Related Links and Articles:

Transcript

The latest issue of GQ includes some highly sexualized photos of select members of the Glee cast.  Namely, the white, straight ones.  I’d say they have created a new public controversy but it’s really just the same old argument about whether images of sexually objectifying women are acceptable.  The reason this photoshoot is different from the thousands of half naked women that grace the pages of men’s magazines is that this one is crossing the line into simulating pornographic pedophilia.  Frankly, I find it sad that there is even a debate about whether the Glee GQ photo series is disturbing or not.

The Parents Television Council released a statement against the photo shoot saying: “It is disturbing that GQ, which is explicitly written for adult men, is sexualizing the actresses who play high school-aged characters on ‘Glee’ in this way. It borders on pedophilia. By authorizing this kind of near-pornographic display, the creators of the program have established their intentions on the show’s direction. And it isn’t good for families.”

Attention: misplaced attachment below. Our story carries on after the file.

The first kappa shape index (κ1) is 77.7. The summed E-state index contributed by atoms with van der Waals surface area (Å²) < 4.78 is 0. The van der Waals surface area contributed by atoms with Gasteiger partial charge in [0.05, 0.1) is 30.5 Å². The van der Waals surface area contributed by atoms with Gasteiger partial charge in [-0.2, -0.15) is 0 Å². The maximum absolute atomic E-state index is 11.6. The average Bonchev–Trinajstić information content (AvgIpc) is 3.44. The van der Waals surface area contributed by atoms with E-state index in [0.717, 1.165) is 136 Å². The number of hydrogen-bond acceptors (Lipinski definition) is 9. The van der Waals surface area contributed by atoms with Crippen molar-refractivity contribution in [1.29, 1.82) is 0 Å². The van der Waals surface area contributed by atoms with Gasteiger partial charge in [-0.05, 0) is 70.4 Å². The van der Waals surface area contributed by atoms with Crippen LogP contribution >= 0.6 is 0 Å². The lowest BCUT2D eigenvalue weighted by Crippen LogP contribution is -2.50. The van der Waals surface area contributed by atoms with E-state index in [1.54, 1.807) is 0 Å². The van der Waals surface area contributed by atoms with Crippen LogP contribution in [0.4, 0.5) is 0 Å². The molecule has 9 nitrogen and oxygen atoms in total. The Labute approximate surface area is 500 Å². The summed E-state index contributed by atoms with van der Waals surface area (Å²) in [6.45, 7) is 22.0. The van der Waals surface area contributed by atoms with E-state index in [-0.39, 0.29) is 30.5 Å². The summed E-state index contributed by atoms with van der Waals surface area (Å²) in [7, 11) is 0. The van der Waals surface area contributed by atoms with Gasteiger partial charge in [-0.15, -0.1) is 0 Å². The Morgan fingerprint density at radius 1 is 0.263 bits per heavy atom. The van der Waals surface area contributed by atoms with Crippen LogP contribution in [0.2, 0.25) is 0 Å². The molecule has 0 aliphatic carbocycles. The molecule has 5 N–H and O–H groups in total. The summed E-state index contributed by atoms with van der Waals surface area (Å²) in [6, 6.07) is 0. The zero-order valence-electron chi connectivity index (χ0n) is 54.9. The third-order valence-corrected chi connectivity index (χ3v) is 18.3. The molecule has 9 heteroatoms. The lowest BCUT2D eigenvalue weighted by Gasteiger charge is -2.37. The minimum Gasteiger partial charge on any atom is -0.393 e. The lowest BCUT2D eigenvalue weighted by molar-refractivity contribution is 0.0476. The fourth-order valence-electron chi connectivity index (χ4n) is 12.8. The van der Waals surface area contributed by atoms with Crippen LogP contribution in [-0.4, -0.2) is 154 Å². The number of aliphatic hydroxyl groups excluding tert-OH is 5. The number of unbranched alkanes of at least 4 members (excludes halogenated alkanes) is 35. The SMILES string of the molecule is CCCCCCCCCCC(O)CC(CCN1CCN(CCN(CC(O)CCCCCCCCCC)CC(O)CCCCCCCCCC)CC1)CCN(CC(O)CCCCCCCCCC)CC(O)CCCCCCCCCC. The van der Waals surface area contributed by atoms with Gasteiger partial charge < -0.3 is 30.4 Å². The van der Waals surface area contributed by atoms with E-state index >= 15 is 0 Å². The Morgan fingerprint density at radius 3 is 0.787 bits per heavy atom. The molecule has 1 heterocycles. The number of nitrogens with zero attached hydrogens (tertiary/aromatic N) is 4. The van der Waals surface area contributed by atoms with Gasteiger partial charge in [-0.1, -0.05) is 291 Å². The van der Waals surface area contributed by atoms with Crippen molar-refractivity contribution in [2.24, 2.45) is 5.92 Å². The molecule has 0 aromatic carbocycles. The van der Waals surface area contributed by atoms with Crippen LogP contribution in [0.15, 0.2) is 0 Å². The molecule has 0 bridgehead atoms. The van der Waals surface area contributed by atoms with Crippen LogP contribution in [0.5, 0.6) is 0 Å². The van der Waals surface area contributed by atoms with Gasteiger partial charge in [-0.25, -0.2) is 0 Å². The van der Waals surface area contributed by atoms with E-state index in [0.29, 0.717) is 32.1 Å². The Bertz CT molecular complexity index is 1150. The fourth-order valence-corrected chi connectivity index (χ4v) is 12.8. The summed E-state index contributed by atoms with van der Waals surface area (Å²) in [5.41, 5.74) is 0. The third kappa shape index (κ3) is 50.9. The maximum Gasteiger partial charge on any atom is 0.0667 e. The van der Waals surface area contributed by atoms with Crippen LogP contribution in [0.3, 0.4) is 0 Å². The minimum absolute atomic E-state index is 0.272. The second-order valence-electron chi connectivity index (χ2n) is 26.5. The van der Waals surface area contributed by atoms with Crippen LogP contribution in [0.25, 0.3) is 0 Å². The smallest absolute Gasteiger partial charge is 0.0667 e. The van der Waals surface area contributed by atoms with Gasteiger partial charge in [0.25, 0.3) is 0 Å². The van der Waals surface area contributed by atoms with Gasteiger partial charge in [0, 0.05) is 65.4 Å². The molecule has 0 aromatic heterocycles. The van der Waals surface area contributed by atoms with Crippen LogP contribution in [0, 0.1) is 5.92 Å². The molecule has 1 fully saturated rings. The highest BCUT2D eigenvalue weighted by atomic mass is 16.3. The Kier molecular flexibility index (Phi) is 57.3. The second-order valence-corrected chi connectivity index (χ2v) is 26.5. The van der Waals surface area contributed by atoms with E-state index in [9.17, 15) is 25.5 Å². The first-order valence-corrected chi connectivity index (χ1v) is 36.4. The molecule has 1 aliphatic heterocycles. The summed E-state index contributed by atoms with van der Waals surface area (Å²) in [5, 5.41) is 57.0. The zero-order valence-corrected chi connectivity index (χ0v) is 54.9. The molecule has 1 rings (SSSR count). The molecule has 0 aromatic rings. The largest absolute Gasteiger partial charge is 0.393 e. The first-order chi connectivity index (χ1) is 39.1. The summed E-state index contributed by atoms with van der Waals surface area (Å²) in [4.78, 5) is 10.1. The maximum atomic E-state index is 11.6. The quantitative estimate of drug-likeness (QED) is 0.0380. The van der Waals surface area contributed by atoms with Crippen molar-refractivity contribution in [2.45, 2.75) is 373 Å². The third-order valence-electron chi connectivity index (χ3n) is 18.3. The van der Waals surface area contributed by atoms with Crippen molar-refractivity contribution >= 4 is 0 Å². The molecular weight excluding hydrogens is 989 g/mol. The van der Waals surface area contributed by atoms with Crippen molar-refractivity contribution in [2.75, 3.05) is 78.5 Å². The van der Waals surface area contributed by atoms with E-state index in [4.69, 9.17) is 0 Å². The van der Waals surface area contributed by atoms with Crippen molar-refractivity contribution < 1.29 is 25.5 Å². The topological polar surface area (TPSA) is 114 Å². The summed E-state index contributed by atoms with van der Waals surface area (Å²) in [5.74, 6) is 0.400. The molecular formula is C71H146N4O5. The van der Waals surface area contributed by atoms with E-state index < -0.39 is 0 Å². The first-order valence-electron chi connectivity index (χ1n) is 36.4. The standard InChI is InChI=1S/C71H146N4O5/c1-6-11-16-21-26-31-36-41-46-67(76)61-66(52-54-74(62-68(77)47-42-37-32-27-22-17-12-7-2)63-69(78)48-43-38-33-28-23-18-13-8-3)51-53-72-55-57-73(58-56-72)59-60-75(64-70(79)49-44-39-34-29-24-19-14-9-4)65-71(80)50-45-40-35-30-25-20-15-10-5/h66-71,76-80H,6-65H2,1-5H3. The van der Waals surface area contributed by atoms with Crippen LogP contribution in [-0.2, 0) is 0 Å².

In response to the GQ released this statement: “The Parents Television Council must not be watching much TV these days and should learn to divide reality from fantasy… As often happens in Hollywood, these ‘kids’ are in their twenties. Cory Montieth’s almost 30! I think they’re old enough to do what they want.”